To see these tools in action and see more tips for brushing your smaller dogs, check out our Petite Pet Grooming video series.

Trendy Fashions to Wow at the Dog Park

From New York to Milan, February means Fashion Week. And as supermodels strut the runway dressed in Givenchy and Prada, pups are flaunting their own flair with the latest colors and patterns in neckwear at dog parks across the country.

Whether your dogs fancy themselves fashionistas or just want to keep up with the bulldog down the block, Coastal Pet Products’ latest collars, leashes, and accessories boast trendy looks that can elevate the style cred for canine and human alike.

“For many pet owners, their dogs are a reflection of their own lifestyles, so we draw inspiration for our collars, harnesses, and leashes from the popular elements of everyday life, from interior design to men’s ties to, yes, the fashion catwalk,” says Cathy LeDonne, Product Development Product Manager for Coastal Pet.

Here’s a look at our newest offerings:

Collar Patterns That Spark a Smile

Kmephotomn 2@kmephotomn modeling Resolve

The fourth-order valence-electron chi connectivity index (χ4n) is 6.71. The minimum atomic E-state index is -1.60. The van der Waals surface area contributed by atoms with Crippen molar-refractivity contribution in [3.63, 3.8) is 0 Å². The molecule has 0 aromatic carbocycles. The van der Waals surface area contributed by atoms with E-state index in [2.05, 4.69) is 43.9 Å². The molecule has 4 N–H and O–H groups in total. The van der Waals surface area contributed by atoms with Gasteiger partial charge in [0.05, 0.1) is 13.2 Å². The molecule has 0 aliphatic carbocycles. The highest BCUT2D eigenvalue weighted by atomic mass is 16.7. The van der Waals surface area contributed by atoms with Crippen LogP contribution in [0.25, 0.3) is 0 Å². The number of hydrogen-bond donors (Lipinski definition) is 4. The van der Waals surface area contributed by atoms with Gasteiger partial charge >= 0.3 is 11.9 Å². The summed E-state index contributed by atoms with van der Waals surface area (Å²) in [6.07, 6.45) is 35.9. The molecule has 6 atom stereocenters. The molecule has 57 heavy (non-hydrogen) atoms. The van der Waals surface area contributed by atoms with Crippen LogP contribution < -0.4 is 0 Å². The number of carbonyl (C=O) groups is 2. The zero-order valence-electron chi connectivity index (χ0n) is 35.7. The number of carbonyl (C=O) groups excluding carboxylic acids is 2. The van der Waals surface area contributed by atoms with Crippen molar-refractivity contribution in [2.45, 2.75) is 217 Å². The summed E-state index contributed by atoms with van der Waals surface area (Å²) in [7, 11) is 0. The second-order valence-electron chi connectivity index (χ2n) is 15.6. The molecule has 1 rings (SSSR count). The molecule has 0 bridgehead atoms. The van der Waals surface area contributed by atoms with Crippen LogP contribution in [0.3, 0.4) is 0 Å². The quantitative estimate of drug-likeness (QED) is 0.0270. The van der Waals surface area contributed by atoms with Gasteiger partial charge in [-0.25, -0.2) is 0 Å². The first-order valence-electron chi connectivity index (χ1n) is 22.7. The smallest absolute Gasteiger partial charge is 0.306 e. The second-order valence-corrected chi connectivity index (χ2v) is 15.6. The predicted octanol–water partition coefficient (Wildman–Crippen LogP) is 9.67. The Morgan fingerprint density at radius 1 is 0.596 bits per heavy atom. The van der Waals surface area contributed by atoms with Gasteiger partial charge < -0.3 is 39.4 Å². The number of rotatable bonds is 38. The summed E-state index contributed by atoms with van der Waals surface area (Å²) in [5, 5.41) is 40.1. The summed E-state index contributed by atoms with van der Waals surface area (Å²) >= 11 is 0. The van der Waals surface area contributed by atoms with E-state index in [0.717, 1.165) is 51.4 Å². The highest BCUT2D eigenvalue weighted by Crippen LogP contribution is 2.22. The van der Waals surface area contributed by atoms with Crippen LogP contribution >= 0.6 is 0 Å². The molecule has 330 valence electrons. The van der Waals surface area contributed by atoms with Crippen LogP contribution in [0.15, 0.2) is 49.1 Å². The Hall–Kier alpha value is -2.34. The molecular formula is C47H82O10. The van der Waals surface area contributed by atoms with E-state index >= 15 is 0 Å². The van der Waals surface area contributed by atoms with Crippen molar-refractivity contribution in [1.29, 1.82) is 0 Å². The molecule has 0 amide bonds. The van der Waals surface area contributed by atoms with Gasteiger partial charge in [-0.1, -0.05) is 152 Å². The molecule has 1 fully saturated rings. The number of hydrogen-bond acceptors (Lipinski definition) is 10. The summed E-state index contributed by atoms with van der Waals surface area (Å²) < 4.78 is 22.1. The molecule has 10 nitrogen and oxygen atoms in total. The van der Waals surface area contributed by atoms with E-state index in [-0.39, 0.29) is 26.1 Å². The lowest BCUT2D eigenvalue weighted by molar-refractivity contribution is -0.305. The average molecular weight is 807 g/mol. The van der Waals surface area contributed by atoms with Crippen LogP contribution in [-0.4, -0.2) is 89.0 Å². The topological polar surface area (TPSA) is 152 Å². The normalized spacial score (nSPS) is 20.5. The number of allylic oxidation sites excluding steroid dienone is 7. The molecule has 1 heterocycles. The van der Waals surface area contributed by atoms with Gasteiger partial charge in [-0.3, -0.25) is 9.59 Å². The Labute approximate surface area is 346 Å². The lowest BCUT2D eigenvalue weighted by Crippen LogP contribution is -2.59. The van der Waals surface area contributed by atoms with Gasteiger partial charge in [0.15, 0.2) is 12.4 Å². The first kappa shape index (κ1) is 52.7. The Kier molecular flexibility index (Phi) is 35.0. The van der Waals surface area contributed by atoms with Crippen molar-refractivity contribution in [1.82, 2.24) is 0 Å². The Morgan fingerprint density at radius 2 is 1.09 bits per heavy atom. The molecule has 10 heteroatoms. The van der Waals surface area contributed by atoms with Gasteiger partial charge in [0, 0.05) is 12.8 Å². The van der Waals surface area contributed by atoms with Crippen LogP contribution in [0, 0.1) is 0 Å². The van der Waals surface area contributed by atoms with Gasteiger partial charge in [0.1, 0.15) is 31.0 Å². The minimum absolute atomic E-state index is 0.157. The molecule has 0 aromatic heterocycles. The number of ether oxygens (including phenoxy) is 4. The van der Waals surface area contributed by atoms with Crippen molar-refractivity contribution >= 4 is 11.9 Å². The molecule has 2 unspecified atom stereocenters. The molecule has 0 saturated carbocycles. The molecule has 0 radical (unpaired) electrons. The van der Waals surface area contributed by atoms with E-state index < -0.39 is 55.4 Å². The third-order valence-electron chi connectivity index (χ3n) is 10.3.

First, we’re giving some of our most popular Styles Adjustable Dog Collars an update. Plaid Bones retains its popular bright blue hue and always-fashionable dog bone pattern, but now boasts the plaid that’s back in style and lighting up Instagram. Our Resolve collar, featuring alternating diagonals of bones, arrows, pawprints, and hearts, has been upgraded with a teal colorway reflecting the latest home décor accents.

Resolve collars are as pleasing to the soul as they are to the eye, with proceeds from the sale of each going to Leader Dogs for the Blind. Coastal Pet has a similar commitment with our Outreach collar, whose proceeds are donated to the Morris Animal Foundation; the perky circles of blue and green in this pattern directly reflect design elements from the Foundation.